I should perhaps clarify here that by referring to the administration we mean the department, directorate or other governmental agency (perhaps headed by a Director General) that looks after day to day administration of maritime matters. It will be enough for the administration to conduct the initial safety inquiry. The term Government will refer to the relevant Secretary of State/ Minister (not any civil servant) who heads that ministry. The law should give specific power to the Secretary of State/ Minister to institute a judicial inquiry when s/he considers it necessary to do so. Such commission may summon witness, take deposition under oath and take punitive measures against anyone found guilty of an offence. The judicial inquiry or its verdict got nothing to do with IMO or its convention. It is just the sovereign right of any independent state to take action as deemed necessary for the sake of good governance and rule of law.
The safety inquiry is viewed with lot of importance. Impartiality is an important factor as the inquiry is not held against any person or party. In some countries they think it is not appropriate for the administration to conduct the safety inquiry as it conducts the survey-certification of ships. How can it reveal its own weakness? This is why in the United States there is a separate body known as National Transportation Safety Board (NTSB) and in the United Kingdom there is Marine Accident Investigation Bureau (MAIB) to conduct such safety inquiry. Definitely they are one step ahead of others.
Now we shall do some case studies. Supposing the watch-keeping officer fell asleep resulting to a grounding or collision. The safety inquiry will make a reference to the actual fact but concentrate on why the officer fell asleep. Is the rest period sufficient to prevent such incident and make recommendations to that effect? It is only a formal inquiry that can look into the conduct of the officer and decide if his/ her certificate should be revoked. In case of a collision the ships may like to go for litigation (sue each other) for apportionment of blame and claim. The insurance industry may not settle any claim unless the ship takes legal measures to reduce its burden. However, it must be understood that the commercial world and the insurance industry will have more faith in a Flag State that has a rule of law. They would like to see that deterrent action is taken against professional negligence and misconduct.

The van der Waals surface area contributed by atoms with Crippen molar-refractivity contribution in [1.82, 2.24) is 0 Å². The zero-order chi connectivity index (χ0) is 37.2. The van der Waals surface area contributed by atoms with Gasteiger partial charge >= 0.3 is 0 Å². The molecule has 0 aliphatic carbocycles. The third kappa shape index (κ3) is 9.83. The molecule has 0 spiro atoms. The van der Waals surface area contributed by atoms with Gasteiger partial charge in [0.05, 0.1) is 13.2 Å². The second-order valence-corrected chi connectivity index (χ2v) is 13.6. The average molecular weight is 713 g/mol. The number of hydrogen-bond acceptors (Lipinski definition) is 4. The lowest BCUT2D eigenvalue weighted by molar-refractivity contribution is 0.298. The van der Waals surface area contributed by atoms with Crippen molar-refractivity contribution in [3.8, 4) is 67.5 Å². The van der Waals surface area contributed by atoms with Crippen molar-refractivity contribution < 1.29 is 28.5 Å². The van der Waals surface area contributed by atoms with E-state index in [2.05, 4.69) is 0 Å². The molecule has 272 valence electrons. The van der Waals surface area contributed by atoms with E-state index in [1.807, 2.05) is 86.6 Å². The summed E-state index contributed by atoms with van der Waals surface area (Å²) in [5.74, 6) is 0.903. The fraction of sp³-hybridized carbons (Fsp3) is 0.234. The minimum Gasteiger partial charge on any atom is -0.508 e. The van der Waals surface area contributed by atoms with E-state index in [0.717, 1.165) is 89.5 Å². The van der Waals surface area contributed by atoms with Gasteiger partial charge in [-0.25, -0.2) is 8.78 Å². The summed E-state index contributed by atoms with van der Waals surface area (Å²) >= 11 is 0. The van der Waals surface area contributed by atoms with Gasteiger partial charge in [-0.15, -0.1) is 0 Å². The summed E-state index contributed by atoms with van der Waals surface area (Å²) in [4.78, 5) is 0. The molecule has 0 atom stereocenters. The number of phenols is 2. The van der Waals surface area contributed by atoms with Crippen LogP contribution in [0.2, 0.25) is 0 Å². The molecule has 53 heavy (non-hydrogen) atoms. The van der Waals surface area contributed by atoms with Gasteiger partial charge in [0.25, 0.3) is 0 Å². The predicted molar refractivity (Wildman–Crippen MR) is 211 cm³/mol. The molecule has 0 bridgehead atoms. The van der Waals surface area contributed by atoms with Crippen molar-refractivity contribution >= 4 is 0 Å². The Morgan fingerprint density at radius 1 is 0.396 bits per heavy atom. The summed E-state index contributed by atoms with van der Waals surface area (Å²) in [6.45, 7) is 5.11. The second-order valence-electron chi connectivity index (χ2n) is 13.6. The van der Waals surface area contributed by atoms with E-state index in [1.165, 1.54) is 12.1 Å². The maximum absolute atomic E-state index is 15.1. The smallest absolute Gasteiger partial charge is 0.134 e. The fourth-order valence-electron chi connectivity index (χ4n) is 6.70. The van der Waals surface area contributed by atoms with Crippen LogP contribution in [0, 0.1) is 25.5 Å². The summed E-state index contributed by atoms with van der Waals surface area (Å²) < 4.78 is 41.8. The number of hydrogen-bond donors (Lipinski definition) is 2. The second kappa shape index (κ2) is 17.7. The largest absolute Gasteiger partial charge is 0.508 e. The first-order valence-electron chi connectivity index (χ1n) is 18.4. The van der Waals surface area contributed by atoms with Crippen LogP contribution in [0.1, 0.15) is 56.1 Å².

It is now clear that national law (merchant shipping act) has to cover all aspects of maritime matters – registration, mortgage and lien, claim and arrest of ships, safety, security, training and certification of seafarers and manning of ships, environment and commercial (carriage of goods, chartering, carriage of passengers and their luggage, marine insurance both hull/ machinery and P&I). It has to transpose all important provisions of international instruments and blend it with some national requirements. In respect of casualty investigation it has to have clear provisions for safety inquiry under conventions and separate provisions for further litigation where necessary.
Safety investigation is for the purpose of discovering lessons which may be learned with a view to preventing any repetition. It is not the purpose of such investigation to establish liability or to apportion blame, except in so far as it emerges as part of the process of investigating the incident. The report shall be freely available for public benefit but will not be presented as evidence in any court.
The IMO guidelines and the EU directives emphasise on two points. Seafarers must not be harassed during the process of investigation. Seafarers must always be treated fairly. Ships must not be delayed or detained solely for the purpose of investigation.
[This article does not provide any guidance to procedures for investigation. It only clarifies the philosophy and concept of investigation.]